Anthropogenic climate change has increased the probability and intensity of extreme high temperature events such as that in 2022 in the middle and lower reaches of the Yangtze River in Sichuan. Observational analysis shows that, under the current climate, the 12 consecutive days of red high-temperature warnings in 2022 were a roughly once-in-152-years event. Based on observational analysis, the likelihood of extreme high temperatures such as those in 2022 has increased fivefold (0.4–284.0 for the 5%–95% uncertainty range), and the intensity has increased by 1.3°C (0.5°C–1.9°C); while based on CMIP6 analysis, these figures are an astonishing 133-fold increase (82.4–257.8) and a 2.3°C increase (2.2°C–2.4°C) (Table 1). The large numerical change in frequency is partly due to the events of 2022 previously being extremely rare.
Attribution based on CMIP6 does not fully consider the role of observed interannual SST anomaly forcing. However, the triple-dip La Niña and Indian Ocean SST anomalies are important factors for the YRV heatwave, as documented by recent studies. It is necessary to carry out attribution analysis based on a framework of atmospheric general circulation model (AGCM) simulation to include the role of observed SST forcing. Thus, we ran two ensembles of simulations for the actual climate with all external forcing (“ALL”) and for a hypothetical natural climate without the effect of human influence (“NAT”), using GAMIL3.0 coupled with the land surface model CAS-LSM. Details about GAMIL3.0 and CAS-LSM can be found in Li et al. (2020) and Xie et al. (2018), respectively. The experiment was designed following the International CLIVAR C20C+ Detection and Attribution project (Stone et al., 2019). The detection and attribution system based on GAMIL is called the Chinese Academy of Sciences Detection and Attribution System (CAS-DAsys). A schematic of the experimental design can be found in Fig. 4. In CAS-DAsys, we generated 50-member historical simulations for 1960–2020 by perturbing the initial conditions, and 400 members for the year 2022.
We present the attribution results for the hot days of 2022 in Fig. 5. Record-breaking hot days were observed in 2022 along the YRV, with the maximum number being higher than 35 days (Fig. 5a). The multi-member-mean (400 members) from CAS-DAsys simulated well the centers of heatwave days in 2022, both in ALL and NAT, albeit with a general underestimation and a northward shift (Figs. 5b and c). This indicates a reasonable skill of CAS-DAsys in simulating YRV hot days. An overall rightward shift of heatwave days in ALL relative to NAT is simulated for the year 2022 (Fig. 5d), demonstrating increases in the probability of YRV heatwave days with anthropogenic forcing. The likelihood of hot days such as those of the events in 2022 is around 27.91% (P1) from the 400 samples in ALL, while it is only 2.52% (P0) in NAT. Anthropogenic influences increased the risk of such heatwave days in 2022 by ~11.1 times. The two fitted probability density functions (PDFs) show that both the mean and variability of YRV heatwave days in ALL are larger than those in NAT, which is in line with previous studies (Rehfeld et al., 2020; Olonscheck et al., 2021). We then estimated their fractional contributions to the increased risk of extreme hot days over the YRV, with the mean shift and the variability accounting for ~63.1% and ~36.9%, respectively. A comprehensive physical understanding requires further study.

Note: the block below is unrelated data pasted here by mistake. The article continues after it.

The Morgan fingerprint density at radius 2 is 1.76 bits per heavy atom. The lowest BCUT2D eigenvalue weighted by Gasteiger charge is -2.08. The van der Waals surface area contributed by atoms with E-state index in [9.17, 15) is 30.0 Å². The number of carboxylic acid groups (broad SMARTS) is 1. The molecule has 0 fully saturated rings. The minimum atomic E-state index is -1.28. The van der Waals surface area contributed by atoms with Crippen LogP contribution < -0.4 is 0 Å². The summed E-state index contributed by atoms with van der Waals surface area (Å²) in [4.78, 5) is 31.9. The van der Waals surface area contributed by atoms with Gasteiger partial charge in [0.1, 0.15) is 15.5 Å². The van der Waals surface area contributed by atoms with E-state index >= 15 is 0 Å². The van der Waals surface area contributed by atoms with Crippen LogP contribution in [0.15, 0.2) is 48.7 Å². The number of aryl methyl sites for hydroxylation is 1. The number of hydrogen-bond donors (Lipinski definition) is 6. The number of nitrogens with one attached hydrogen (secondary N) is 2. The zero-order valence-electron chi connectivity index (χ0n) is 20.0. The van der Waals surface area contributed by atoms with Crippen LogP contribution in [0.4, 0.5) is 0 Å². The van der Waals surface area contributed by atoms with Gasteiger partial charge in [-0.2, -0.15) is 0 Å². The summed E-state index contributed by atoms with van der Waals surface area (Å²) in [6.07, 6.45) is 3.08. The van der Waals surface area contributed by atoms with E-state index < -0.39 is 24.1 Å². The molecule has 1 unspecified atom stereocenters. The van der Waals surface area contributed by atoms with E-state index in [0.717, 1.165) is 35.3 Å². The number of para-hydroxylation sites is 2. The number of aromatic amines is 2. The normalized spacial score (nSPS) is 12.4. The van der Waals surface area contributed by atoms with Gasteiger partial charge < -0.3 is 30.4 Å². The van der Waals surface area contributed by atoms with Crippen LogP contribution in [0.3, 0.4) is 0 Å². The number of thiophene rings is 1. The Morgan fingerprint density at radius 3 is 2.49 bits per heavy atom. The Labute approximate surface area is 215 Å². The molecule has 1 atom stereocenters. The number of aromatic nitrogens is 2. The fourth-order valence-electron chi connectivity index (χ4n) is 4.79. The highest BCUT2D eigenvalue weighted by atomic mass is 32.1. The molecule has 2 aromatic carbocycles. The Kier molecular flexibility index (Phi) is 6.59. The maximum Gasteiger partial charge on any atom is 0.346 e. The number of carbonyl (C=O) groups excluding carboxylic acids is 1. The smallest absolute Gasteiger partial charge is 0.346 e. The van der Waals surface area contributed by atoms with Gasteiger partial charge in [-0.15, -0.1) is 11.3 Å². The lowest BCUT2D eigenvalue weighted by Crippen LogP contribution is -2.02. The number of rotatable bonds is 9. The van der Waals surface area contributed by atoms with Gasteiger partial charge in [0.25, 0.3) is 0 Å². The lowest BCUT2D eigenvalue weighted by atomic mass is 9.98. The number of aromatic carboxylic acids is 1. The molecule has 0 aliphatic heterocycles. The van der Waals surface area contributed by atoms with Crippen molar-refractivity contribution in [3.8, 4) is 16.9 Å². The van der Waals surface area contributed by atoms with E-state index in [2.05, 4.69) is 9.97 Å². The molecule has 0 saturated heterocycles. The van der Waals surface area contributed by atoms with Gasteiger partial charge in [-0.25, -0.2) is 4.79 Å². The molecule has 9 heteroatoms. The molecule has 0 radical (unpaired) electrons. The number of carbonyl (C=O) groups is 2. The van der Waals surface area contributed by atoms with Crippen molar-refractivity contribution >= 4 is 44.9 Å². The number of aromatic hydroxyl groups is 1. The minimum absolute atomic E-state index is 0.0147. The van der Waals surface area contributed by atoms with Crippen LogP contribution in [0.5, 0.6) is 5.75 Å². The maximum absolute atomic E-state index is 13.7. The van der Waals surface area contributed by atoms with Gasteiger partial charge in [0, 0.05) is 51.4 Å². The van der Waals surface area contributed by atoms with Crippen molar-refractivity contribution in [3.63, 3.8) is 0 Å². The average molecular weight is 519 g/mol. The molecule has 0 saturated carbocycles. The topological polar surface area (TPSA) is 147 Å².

Figure 5. The spatial distributions of heatwave days (number of days with Tmax exceeding the 90th percentile for greater than three consecutive days) in 2022 derived from (a) observed daily Tmax based on 836 meteorological stations in China, (b) the ensemble mean of 400 members for ALL in 2022, and (c) the ensemble mean of 400 members for NAT in 2022. (d) Fitted PDFs of heatwave days over the YRV region (blue boxes in b and c) in 2022 for the 400 members of the ALL (red) and NAT (green) experiment, standardized by the variation during 1981–2010. The red and green rectangles are the multi-member mean in ALL and NAT, respectively. The dashed vertical line is the value of 2022 in the observation. ALL is forced by GAMIL3.0 with observed SSTs and external forcings, while NAT does not include the human influence. For the experimental design, readers are referred to Stone et al. (2019) and Fig. 4 in this paper.
The summer of 2022 in Europe, characterized by several persistent heatwaves, was the warmest since at least 1950 (Fig. 4b). France and Spain bore the brunt of the heat (Fig. 1a), although anomalies were extremely large over much of the continent. The UK, for example, reached 40°C for the first time ever, surpassing the previous record that had been set just three years earlier. The extreme heat likely contributed to 60 000 excess deaths in the summer across Europe as a whole (Ballester et al., 2023).
Hydrologically, the summer, as well as the preceding spring, was characterized by several months of below-average rainfall (Figs. 3b and g), leading to one of the worst droughts in the past 500 years. Impacts included greater wildfire activity, more carbon emissions, freshwater availability and pressure on energy (Toreti et al., 2022).